In one sense, Hull’s answer addresses how this album feels for us as listeners. Or how they were trying to make it feel for listeners. But I’m still curious as to how they controlled that intensity and mix of emotions.


“That was very hard. It was almost like we working on two different albums at the same time, because there would just be moments where I knew what I was writing about - and Robert is the only guy who records my vocals when we do it and I throw off a lot of lyrics a lot of the time - and there would be moments where I was like ‘man, I know you know what I’m talking about, but we haven’t quite had that talk yet’,” Hull says. “It culminated in a beautiful hugging, crying moment together in California where he said ‘I know what you’ve been doing, and I love it’.


“It was, for the two of us, a pretty life changing moment making this record. That part was not easy. None of that was easy; we just wanted to do it.”

It turns out another difficult moment came after the work was done, as they prepared to promote, and therefore talk about, the album, which will be released at the end of April.


“My biggest fear was, you know, not trying to utilise this as a selling point for what this record is about. Even with stuff with our publicist, talking about our bios, it wasn’t something that we really wanted to highlight, even though it’s a thing,” says Hull. “There just aren’t any really good answers about it.”


One of the reasons that it’s more than an album about death, is that Hull’s songs look at what happens after. That is, both in the lives that have gone and the lives that go on. And part of that is recognition of a place for blame just as much as acceptance in the process.


In one new song, Dinosaur, there is the line “All I do is repeat myself/And all my faults, I blame on someone else”. Yes, saying someone has to take some blame at times.


To pretend otherwise when looking at patterns of behaviour and the paths chosen by the songs’ characters, before death and renewal, would be disingenuous, if not outright deceitful. But stopping there isn’t truthful either.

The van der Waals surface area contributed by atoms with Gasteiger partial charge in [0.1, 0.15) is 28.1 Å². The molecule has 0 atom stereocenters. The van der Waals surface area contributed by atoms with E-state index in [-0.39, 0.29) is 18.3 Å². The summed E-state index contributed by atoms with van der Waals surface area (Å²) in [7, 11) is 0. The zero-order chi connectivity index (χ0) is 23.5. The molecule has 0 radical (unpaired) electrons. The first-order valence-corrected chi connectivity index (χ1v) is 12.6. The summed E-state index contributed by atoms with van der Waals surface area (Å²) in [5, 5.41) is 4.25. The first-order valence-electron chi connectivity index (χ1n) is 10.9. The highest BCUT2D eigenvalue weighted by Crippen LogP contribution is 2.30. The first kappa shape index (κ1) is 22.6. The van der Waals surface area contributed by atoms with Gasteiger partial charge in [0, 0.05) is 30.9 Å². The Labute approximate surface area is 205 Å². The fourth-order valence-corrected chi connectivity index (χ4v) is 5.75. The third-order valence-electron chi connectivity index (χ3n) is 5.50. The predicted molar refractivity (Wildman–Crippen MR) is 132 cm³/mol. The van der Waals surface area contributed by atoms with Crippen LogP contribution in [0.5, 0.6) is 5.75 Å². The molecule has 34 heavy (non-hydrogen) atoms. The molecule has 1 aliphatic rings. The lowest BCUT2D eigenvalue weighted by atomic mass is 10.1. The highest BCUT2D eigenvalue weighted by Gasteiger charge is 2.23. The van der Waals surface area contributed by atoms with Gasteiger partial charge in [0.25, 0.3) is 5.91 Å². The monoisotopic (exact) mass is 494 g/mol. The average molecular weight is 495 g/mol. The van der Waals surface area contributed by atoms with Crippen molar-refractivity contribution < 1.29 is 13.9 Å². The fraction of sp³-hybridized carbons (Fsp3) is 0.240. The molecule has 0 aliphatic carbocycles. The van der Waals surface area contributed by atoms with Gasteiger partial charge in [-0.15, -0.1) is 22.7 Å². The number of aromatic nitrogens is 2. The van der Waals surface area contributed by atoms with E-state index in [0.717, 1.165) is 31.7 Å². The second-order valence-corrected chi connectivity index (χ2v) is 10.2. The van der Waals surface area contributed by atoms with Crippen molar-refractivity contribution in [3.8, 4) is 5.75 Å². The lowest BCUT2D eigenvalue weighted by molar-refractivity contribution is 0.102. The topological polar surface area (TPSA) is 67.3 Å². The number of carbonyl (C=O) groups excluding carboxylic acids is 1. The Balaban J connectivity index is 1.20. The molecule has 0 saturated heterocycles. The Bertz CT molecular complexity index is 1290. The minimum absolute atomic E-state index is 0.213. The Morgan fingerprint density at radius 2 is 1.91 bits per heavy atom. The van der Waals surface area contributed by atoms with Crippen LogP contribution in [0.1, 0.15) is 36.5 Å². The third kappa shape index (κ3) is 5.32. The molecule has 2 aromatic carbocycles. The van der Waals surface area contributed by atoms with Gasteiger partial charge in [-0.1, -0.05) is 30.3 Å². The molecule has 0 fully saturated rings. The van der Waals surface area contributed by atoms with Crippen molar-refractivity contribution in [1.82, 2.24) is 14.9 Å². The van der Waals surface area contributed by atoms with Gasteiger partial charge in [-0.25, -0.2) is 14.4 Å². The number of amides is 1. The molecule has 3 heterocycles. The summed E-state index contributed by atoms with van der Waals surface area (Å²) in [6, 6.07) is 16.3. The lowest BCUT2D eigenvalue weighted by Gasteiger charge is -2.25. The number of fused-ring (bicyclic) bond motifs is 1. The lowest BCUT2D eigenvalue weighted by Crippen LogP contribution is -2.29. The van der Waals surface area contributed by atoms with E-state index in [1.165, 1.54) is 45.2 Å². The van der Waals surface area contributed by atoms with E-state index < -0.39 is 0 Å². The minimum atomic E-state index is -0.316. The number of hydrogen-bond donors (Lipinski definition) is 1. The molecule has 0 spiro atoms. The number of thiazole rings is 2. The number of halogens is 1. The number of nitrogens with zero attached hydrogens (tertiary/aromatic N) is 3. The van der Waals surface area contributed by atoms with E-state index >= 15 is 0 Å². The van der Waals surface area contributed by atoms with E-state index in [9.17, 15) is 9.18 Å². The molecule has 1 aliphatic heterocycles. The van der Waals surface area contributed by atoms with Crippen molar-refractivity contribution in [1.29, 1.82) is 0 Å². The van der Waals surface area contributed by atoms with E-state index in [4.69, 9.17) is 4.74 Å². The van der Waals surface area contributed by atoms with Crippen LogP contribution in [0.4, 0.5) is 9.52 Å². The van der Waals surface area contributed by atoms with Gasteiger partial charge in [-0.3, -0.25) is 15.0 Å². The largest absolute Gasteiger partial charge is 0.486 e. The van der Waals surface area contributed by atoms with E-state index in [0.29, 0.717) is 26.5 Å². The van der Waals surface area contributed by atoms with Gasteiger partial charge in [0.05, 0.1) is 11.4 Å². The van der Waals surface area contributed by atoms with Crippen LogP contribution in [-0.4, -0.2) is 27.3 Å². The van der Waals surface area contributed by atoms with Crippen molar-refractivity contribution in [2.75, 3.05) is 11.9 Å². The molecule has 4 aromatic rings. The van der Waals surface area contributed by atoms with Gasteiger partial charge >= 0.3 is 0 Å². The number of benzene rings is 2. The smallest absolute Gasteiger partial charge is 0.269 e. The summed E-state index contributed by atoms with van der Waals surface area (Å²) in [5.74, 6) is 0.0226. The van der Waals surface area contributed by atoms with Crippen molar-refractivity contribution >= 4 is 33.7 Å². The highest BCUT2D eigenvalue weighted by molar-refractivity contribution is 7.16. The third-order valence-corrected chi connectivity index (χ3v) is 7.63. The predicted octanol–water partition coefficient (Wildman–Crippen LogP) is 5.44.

Ask anyone who has issues with a parent well into adulthood and you’ll probably find that the dilemma for many of them has been accepting that that early childhood relationship was pivotal in setting their current path and emotional flaws, but at the same time not wanting to be the cliché and saying well that’s why I am who I am and done what I’ve done so my mistakes are not my fault.


“Yeah, there’s a great deal of personal responsibility that has to happen. I love that you say that about Dinosaur because that song is really written about my son, same with the song Obstacle, which was written the night before he was born. He was my ‘obstacle’: I didn’t know who this person was going to be, but I knew he had an appointment and he would show up,” Hull says.


Dinosaur is really about what can I possibly do to not raise the wrong version, and how is that up to me? As the line says, ‘I just can’t redeem myself’: I won’t be able to fix the things I’ve done, and all the things I’ve blamed, all the lies I said were somebody else’s.


“I think [having] kids was the big eye-opener for me. Somebody in another interview asked me why I was still so focused on this concept, it was like, well I think this is where I live now. I’m just gonna think about this forever trying to think of interesting ways to ponder it in songs for a long time: how do I try and shift – and I had a great relationship with my father - through a very different relationship that I’ll probably have with my son.”


Any thoughts on it so far?


“Is it blame, is it life? Yeah,” he laughs. “I don’t think I’ve got any answers yet.”



In part two of this interview, Andrew Hull digs into the musical choices of, the widescreen thinking behind, and just what Neil Young had to do with, their sixth album. Read it here.


Manchester Orchestra’s The Million Masks Of God is out on April 30.